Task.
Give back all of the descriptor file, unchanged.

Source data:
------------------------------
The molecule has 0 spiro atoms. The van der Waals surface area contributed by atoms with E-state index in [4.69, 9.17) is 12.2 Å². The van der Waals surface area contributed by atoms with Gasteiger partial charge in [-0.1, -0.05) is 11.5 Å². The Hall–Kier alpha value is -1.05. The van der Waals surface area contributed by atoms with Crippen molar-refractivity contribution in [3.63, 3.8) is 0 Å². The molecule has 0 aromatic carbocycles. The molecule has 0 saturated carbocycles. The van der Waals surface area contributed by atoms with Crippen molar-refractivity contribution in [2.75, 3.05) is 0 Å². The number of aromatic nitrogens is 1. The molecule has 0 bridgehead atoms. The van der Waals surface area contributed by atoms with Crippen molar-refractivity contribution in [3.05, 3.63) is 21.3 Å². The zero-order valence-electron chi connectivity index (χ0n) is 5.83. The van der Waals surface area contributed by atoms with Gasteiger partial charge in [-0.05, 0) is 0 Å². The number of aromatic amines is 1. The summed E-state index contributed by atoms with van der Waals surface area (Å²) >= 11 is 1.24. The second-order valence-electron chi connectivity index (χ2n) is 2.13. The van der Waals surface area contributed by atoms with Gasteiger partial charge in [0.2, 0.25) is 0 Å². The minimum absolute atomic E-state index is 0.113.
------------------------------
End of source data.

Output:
The molecule has 0 spiro atoms. The van der Waals surface area contributed by atoms with E-state index in [4.69, 9.17) is 12.2 Å². The van der Waals surface area contributed by atoms with Gasteiger partial charge in [-0.1, -0.05) is 11.5 Å². The Hall–Kier alpha value is -1.05. The van der Waals surface area contributed by atoms with Crippen molar-refractivity contribution in [3.63, 3.8) is 0 Å². The molecule has 0 aromatic carbocycles. The molecule has 0 saturated carbocycles. The van der Waals surface area contributed by atoms with Crippen molar-refractivity contribution in [2.75, 3.05) is 0 Å². The number of aromatic nitrogens is 1. The molecule has 0 bridgehead atoms. The van der Waals surface area contributed by atoms with Crippen molar-refractivity contribution in [3.05, 3.63) is 21.3 Å². The zero-order valence-electron chi connectivity index (χ0n) is 5.83. The van der Waals surface area contributed by atoms with Gasteiger partial charge in [-0.05, 0) is 0 Å². The number of aromatic amines is 1. The summed E-state index contributed by atoms with van der Waals surface area (Å²) >= 11 is 1.24. The second-order valence-electron chi connectivity index (χ2n) is 2.13. The van der Waals surface area contributed by atoms with Gasteiger partial charge in [0.2, 0.25) is 0 Å². The minimum absolute atomic E-state index is 0.113.